Ivan sits in the passenger seat of a dusty white SUV, fidgeting nervously. The trim Uruguayan shakes a Marlboro loose from the pack and stares out the window as if he's searching for something. He has the rough hands of a carpenter but is dressed more like a J. Crew model in a starched, black, buttoned-down shirt and jeans. His smooth, handsome face is childlike for a man of 34, but today, his brow is furrowed. It's 9:50 a.m. Almost time.
After he and a friend roll past the suburban shopping centers and faded, one-story houses of east Hialeah, they pull into a parking lot next to a towering gray courthouse on East Sixth Street. A portly, wavy-haired woman in a purple blouse is waiting. Her name is Eunice Lopez, and when Ivan spots her, he feels nauseated.
Outside the car, he twists his head around to see if anyone is watching, then walks over to her.
"Hi," he says softly, carefully. "How do you want to do this?"
"We'll do it first," she replies. "Then the money."
With businesslike efficiency, the unlikely couple marches into the courthouse. They step through a metal detector and turn down a hallway that smells like bleach. At a sign that reads "Marriage Licenses," they stop. The dull beige room is empty, aside from an older couple that waits joylessly on a wooden bench.
Soon, Ivan and Eunice are ushered into a locked room. After taking a deep breath, he holds out a clammy hand. She reaches for it, and he feels her plump fingers lock with his. "Even the moment of the wedding, I knew I was doing something bad," he would say later. "But it was like watching a movie; it didn't feel like it was happening to me."
The ceremony room is nothing special: small and white with forest-green carpeting and a cheap black podium as the centerpiece. The bride and groom stand awkwardly in front of a black-haired notary who prepares to power through the vows.
To one side are hokey pink cutouts of cupids taped to a window — leftovers from Valentine's Day. To the other: a painting of a woman in a wedding gown bent happily over a contract, signing her name. When it comes time to kiss his new wife, Ivan closes his eyes. Afterward, underneath an arch, they pose for photos. Eunice holds a bouquet of plastic baby's breath.
Ivan (not his real name) is a virgin when it comes to breaking the law. But he plays it cool once they've left the courthouse: He slips Eunice an envelope. Inside is $4,000 in crisp $100 bills.
Ivan's May 2006 marriage to Eunice Lopez was a guaranteed way to get a green card. That much he knew. But two days after the wedding, he couldn't find her anywhere. "That's when I thought, I am such an asshole," he says. "I tried her cell phone, but it was disconnected. I went to her house, but neighbors told me she had moved."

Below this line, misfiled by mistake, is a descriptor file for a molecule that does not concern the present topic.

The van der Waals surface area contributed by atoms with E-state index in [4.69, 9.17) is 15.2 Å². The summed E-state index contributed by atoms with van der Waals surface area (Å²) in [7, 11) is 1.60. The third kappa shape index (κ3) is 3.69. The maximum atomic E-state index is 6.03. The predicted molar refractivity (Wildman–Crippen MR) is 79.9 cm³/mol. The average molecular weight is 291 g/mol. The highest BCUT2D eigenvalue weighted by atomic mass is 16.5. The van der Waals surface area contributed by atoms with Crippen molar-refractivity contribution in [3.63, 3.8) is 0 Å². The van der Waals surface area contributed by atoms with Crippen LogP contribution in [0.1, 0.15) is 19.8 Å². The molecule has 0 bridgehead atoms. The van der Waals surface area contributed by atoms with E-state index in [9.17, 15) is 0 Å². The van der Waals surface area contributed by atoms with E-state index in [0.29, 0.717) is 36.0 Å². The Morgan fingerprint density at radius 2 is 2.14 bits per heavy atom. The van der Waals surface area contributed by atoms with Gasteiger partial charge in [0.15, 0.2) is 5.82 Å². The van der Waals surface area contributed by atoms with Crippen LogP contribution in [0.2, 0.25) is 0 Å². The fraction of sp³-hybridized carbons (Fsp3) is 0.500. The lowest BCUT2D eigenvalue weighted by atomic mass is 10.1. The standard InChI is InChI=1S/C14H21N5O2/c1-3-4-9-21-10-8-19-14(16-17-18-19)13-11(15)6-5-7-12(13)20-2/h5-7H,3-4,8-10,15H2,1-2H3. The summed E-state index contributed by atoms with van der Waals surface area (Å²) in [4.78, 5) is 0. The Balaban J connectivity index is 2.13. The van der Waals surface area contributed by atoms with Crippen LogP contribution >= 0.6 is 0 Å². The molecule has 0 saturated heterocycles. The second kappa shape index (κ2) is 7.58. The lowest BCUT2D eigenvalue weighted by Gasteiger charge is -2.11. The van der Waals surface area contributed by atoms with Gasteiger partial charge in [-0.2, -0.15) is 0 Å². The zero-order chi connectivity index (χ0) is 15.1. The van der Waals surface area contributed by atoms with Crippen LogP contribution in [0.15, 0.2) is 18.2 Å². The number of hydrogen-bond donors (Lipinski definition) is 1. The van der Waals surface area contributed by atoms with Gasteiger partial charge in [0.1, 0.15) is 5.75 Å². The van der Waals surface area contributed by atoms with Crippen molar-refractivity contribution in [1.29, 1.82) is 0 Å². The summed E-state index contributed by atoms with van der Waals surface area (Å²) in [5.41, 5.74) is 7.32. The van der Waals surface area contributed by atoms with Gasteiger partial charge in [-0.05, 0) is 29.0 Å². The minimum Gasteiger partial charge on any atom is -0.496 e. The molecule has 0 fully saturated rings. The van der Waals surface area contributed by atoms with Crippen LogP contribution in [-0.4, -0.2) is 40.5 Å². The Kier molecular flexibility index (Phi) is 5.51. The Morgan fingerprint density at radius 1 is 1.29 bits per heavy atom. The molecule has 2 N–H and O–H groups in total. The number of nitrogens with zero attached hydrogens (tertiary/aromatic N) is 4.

It got worse. He would later learn that she had wed at least nine other men — and possibly as many as 16. Together, Eunice Lopez, boyfriend Rodneys Gonzalez, and her Hialeah-based Cuban-American family have racked up 32 felony charges of bigamy over five years.
The sham is among the clumsiest and most lucrative marriage operations ever prosecuted in Miami-Dade County, the nation's most concentrated immigrant community. With phony weddings going for up to $15,000 a pop, the clan garnered hundreds of thousands of dollars.
Even bigger — likely the largest sting of its kind — was "Operation Knot So Fast." Four months ago, Central Florida prosecutors indicted 83 people in one week for running and participating in Mafia-style businesses that paired Americans with foreigners seeking status. That trumped a 2006 Southern California crackdown called "Operation Newlywed Game" that indicted 44 and one in North Texas that took in 16.
With an estimated 12 million undocumented immigrants living in the United States — and both presidential candidates pushing for stronger border and workplace enforcement — busts will certainly rise. Even so, well-executed rings are almost unstoppable. "You have a better chance of getting hit by lightning" than being arrested for marriage fraud, says Michael Cutler, who worked as an Immigration and Naturalization Service agent and adjudicator in New York for 30 years. "[Authorities] don't have the will or the resources."
A few days before Thanksgiving 2004, James Sirls awoke hung over in a boxy white van near Orlando International Airport. He pulled a crumpled bar napkin from his pocket and scanned an address scratched in pen. Heavy-set and happy-go-lucky, the 42-year-old had a scruffy mustache-goatee combo. He stared down at the address; it defined his mission for the morning. With a turn of the ignition, he started the van and drove to an office sandwiched between a DMV branch and a Wendy's in an L-shaped complex off State Road 50 near Clermont.